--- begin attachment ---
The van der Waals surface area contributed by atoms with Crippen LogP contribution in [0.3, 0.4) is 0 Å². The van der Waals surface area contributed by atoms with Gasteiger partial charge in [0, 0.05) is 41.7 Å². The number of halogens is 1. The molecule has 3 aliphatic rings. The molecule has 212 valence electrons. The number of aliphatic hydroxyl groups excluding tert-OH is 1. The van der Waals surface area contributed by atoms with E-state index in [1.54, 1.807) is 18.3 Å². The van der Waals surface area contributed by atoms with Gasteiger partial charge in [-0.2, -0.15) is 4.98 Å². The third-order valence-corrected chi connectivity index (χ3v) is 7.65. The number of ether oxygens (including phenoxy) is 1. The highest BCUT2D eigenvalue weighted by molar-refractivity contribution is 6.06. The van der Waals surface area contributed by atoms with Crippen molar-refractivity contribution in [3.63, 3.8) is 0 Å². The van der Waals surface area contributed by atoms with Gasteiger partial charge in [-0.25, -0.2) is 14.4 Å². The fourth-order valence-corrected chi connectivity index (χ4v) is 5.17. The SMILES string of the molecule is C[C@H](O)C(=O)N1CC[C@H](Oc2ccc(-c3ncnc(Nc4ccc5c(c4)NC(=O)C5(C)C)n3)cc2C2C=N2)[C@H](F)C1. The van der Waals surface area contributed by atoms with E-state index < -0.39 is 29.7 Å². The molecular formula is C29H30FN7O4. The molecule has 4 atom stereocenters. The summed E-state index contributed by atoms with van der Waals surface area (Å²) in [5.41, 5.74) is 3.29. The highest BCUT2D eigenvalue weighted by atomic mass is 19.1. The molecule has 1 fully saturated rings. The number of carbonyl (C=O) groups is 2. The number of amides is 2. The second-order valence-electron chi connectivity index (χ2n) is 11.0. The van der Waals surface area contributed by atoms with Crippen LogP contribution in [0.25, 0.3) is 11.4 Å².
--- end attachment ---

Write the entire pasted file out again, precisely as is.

The van der Waals surface area contributed by atoms with Crippen LogP contribution in [0.3, 0.4) is 0 Å². The van der Waals surface area contributed by atoms with Gasteiger partial charge in [0, 0.05) is 41.7 Å². The number of halogens is 1. The molecule has 3 aliphatic rings. The molecule has 212 valence electrons. The number of aliphatic hydroxyl groups excluding tert-OH is 1. The van der Waals surface area contributed by atoms with E-state index in [1.54, 1.807) is 18.3 Å². The van der Waals surface area contributed by atoms with Gasteiger partial charge in [-0.2, -0.15) is 4.98 Å². The third-order valence-corrected chi connectivity index (χ3v) is 7.65. The number of ether oxygens (including phenoxy) is 1. The highest BCUT2D eigenvalue weighted by molar-refractivity contribution is 6.06. The van der Waals surface area contributed by atoms with Crippen molar-refractivity contribution in [3.63, 3.8) is 0 Å². The van der Waals surface area contributed by atoms with Gasteiger partial charge in [-0.25, -0.2) is 14.4 Å². The fourth-order valence-corrected chi connectivity index (χ4v) is 5.17. The SMILES string of the molecule is C[C@H](O)C(=O)N1CC[C@H](Oc2ccc(-c3ncnc(Nc4ccc5c(c4)NC(=O)C5(C)C)n3)cc2C2C=N2)[C@H](F)C1. The van der Waals surface area contributed by atoms with E-state index < -0.39 is 29.7 Å². The molecular formula is C29H30FN7O4. The molecule has 4 atom stereocenters. The summed E-state index contributed by atoms with van der Waals surface area (Å²) in [5.41, 5.74) is 3.29. The highest BCUT2D eigenvalue weighted by atomic mass is 19.1. The molecule has 1 fully saturated rings. The number of carbonyl (C=O) groups is 2. The number of amides is 2. The second-order valence-electron chi connectivity index (χ2n) is 11.0. The van der Waals surface area contributed by atoms with Crippen LogP contribution in [0.25, 0.3) is 11.4 Å².